This study is based on a literature review of past reforms and empirical research on the 2021 CAP regulation reform, which was affected by the withdrawal of the United Kingdom (UK), the largest net contributor to the CAP budget, adding pressure on MFF negotiations and making it more difficult to reach a consensus on substantive change. The European Commission used the European Green Deal (EGD) to advance environmental issues in agriculture via two strategies, Farm to Fork (F2F), which aims to reform the EU’s agricultural and food policy, and the Biodiversity Strategy, which addresses the EU’s environmental policy. However, the reformist impact of the EGD on the CAP was constrained by the veto players in the MFF and CAP negotiations, potentially weakening the impact of the 2023 reform.
The policy relevance of this article lies in its assertion that a more substantial reform could be attained by autonomising negotiations on the CAP from those on the budget and focusing more on the role of the European Parliament in the process.
Explaining and understanding CAP reforms
Policy change generally takes place for two reasons: (a) changes in the contexts that shape actor preferences and positions and (b) changes in representation and decision-making institutions affecting the prospects of a policy change. Additionally, context change can also refer to the shifting of ideas through which contexts are interpreted.
According to the academic literature,iv three main factors have affected CAP reforms: trade changes, budget changes and new societal expectations. Scholars have also identified four types of institutional drivers: changes in voting rules and procedures, changes in the policy network, the path dependency of the reform process and the individual quality of reform agents. From the perspective of idea changes, public policy studies have focused on the replacement of protectionist with neoliberal and multifunctional discourses. The way these factors shaped CAP reforms will be explained more thoroughly.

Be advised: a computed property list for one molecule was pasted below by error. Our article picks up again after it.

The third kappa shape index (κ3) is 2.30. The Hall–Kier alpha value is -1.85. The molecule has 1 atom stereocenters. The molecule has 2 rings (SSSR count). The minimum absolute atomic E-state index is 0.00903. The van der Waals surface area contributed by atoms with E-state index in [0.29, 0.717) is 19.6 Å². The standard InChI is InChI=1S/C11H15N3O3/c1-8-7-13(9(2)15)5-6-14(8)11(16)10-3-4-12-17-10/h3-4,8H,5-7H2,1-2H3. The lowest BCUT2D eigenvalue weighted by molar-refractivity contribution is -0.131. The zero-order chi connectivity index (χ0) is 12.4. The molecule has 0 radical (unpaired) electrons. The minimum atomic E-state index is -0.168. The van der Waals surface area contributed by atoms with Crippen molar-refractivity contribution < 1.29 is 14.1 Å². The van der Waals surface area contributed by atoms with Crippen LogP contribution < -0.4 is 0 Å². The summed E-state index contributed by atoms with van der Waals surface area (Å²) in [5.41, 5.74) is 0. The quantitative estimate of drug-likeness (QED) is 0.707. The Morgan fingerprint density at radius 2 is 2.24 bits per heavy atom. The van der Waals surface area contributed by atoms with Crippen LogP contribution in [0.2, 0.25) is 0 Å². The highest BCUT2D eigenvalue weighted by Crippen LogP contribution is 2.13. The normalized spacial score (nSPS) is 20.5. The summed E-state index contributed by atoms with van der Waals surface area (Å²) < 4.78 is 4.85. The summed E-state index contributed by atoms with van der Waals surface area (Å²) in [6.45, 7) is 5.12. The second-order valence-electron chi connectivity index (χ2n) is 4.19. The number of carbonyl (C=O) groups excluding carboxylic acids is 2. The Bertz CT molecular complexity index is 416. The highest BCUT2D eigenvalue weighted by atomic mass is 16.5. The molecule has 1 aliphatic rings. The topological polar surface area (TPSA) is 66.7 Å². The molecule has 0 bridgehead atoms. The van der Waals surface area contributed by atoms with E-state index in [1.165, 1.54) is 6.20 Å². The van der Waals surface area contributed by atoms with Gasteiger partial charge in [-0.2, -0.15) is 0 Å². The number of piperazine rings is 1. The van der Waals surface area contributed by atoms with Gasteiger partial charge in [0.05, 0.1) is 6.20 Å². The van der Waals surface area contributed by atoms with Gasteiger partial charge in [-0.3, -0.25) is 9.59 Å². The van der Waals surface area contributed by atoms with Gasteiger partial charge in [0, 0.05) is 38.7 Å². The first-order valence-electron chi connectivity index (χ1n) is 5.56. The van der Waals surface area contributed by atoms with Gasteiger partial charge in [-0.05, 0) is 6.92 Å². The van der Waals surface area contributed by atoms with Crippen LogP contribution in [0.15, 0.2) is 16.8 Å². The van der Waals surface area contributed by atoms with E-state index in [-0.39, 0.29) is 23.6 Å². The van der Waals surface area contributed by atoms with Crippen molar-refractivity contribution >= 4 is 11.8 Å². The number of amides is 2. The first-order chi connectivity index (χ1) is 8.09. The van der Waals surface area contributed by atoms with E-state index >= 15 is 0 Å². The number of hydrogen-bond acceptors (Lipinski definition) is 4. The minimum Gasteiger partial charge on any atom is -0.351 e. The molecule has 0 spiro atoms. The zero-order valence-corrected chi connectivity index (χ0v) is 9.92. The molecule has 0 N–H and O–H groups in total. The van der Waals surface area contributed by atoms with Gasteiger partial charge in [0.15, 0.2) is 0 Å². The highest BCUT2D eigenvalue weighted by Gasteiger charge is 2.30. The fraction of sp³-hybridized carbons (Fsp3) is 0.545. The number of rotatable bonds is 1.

The first reform factor is a change in the EU’s trade policy agenda with third countries.v At its inception, the CAP mainly consisted of supportive measures for the prices of commodities, such as cereals, milk and beef. However, as a result of these support mechanisms, production was incentivised. When the EEC became self-sufficient in the production of food in the 1980s, budget sources were increasingly needed to prevent a decline in their prices, triggering pressure from net contributors to the CAP’s budget. The increased use of export subsidies to dump overproduction on the global markets caused a heavy distortion of global markets and a trade war with other large exporters such as the United States. Ideas to reduce price supports or introduce production quotas triggered tensions between big and small producers, between different sectors and between member states with different production structures.